|Volume 6 Issue 40 Published - 14:00 UTC 08:00 EST 9-Feb-2004 Next Update - 14:00 UTC 08:00 EST 10-Feb-2004||Editor: Susan K. Boyer, RN
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Corkscrew device retrieves clots, quickly reverses stroke damage
A revolutionary tiny corkscrew that captures blood clots from vessels deep inside the brain can--almost instantly--reverse damage caused by ischemic stroke, according to the first report on the safety and efficacy of the device presented at the American Stroke Association’s 29th International Stroke Conference.
Ischemic strokes are caused by a blood clot that blocks blood supply to the brain. Each year, about 700,000 Americans suffer a stroke and 88 percent of those strokes are ischemic, according to the American Stroke Association.
Blood clots causing stroke can be dissolved using the FDA-approved clot-busting drug tissue plasminogen activator (tPA) as standard therapy. But, it must be initiated intravenously within three hours (the earlier the better) of stroke onset to be effective. Moreover, it “typically takes one to two hours for tPA to dissolve a clot and open a vessel, if at all,” said Sidney Starkman, M.D., professor of emergency medicine and neurology at the University of California, Los Angeles and co-director of the UCLA Stroke Center.
The investigational device, the Concentric MERCI® Retrieval System, restored blood flow in 61 of 114 patients (54 percent) in Phase I and II of the Mechanical Embolus Removal in Cerebral Ischemia (MERCI I /II) trials, which studied patients up to eight hours after initial stroke symptoms who were not eligible for standard tPA therapy, said principal investigator Starkman.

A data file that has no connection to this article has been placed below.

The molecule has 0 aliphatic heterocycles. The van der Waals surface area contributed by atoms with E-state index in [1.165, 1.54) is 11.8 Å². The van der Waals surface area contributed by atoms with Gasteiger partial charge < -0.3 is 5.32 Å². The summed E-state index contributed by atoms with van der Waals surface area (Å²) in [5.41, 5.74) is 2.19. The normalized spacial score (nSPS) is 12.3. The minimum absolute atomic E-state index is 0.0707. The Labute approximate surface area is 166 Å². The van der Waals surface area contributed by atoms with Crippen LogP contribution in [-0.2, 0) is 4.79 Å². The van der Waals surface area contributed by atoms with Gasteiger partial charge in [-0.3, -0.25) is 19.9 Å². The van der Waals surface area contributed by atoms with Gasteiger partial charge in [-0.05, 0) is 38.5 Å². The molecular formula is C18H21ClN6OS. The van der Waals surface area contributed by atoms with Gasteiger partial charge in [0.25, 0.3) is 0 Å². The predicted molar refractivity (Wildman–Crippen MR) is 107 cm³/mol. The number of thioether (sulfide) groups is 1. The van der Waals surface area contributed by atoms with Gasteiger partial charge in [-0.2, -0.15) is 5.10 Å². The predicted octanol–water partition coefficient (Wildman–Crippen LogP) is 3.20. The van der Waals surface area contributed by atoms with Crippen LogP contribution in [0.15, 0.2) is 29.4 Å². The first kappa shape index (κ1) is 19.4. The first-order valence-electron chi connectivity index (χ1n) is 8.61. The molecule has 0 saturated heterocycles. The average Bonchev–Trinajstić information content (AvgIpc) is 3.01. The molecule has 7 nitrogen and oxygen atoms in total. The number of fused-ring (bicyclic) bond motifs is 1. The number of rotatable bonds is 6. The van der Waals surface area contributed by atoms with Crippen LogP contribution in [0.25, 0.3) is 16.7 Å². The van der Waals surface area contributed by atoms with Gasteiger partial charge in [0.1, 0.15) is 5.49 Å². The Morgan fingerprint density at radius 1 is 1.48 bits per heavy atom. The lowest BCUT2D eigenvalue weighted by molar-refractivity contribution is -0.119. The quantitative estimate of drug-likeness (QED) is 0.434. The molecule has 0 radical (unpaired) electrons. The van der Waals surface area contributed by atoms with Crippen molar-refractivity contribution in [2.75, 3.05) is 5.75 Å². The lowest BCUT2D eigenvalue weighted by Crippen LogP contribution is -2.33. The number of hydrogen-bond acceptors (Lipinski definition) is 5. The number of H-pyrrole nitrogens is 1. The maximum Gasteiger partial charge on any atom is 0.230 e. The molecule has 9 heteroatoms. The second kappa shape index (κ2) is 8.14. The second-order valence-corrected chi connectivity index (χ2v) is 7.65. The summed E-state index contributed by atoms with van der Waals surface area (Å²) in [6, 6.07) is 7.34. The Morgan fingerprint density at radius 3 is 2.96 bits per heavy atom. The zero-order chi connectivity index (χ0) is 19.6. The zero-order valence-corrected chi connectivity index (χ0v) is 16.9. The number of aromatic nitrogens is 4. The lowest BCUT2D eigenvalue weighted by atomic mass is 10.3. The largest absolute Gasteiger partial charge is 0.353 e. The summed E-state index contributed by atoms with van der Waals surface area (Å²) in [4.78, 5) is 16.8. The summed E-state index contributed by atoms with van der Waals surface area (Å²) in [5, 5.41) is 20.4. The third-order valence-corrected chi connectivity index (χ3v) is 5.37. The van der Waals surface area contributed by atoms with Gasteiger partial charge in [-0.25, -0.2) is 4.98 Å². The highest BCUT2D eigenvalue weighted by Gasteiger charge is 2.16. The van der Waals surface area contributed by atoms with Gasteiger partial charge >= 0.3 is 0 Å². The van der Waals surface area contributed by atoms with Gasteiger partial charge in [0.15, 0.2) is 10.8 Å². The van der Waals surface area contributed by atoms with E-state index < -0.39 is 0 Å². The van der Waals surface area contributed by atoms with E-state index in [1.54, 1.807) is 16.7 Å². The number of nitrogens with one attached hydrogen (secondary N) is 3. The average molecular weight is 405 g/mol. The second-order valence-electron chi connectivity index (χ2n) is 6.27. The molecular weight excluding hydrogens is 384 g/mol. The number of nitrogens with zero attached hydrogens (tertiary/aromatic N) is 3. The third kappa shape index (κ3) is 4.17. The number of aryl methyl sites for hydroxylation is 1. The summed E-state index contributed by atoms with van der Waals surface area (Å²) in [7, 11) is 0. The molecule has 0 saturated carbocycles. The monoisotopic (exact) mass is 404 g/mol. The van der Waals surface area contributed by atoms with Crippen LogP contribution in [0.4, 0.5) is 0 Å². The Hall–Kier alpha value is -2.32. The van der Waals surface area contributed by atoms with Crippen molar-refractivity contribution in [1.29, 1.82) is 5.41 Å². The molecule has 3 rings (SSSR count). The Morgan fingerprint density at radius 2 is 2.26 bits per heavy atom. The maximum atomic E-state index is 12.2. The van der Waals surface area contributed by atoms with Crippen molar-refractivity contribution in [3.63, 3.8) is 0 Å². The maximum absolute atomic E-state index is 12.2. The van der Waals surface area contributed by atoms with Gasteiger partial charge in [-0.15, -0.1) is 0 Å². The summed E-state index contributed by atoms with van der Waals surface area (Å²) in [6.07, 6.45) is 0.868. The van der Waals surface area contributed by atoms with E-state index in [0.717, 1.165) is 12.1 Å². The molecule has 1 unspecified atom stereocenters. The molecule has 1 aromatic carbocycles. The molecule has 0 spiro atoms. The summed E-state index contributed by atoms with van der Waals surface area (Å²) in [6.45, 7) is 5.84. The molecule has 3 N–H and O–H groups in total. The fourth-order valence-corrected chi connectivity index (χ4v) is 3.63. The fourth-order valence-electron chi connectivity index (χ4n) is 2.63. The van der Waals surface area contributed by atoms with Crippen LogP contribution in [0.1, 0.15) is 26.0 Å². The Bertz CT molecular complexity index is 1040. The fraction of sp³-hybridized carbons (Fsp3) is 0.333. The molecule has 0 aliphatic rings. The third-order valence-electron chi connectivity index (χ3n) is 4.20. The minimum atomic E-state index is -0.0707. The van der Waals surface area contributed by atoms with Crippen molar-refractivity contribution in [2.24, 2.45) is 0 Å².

Restoring blood flow in these trials reversed paralysis and other stroke symptoms, Starkman said.
“How often do we get a chance to reverse a patient’s stroke on the table? We have had patients completely paralyzed on one side of their body, who were made normal almost instantaneously when the clot was retrieved,” he said.
Of the 61 patients whose arteries were unblocked with the device, “23 have no disability or have minor disability, such as hand writing problems,” Starkman said.
The MERCI® Retrieval System is inserted into an artery in the groin, and then carefully guided via standard angiography into the brain until it reaches the blood clots. The device is made from a combination of nickel and titanium, “which is unique in that it allows the device to have a ‘memory.’ So in this case, when it is deployed, it ‘remembers’ to form itself into a helical shape, like a corkscrew,” Starkman said.
Starkman says the corkscrew-shaped MERCI Retriever is the only device specifically designed to remove clots from all major cerebral vessels.
Once the device “captures” the blood clot, the device and clot are withdrawn into a larger catheter with a balloon. During the evacuation process, the balloon is briefly inflated to momentarily stop blood flow so the clots can be safely removed. Starkman added that the retrieval procedure can only be performed by a highly trained team at specialized centers.
The results presented today are based on 114 patients from 25 centers, (average age 70, 46 percent women), whose average National Institutes of Health baseline stroke score was 19, which indicates severe impairment.
“Thus far, we have seen that the MERCI® Retrieval System is quite safe and we believe it holds great promise, but more research is needed to refine the device and study its effectiveness,” Starkman said.
Concentric Medical, Inc. of Mountain View, California funded the studies. The Food and Drug Administration is reviewing the device.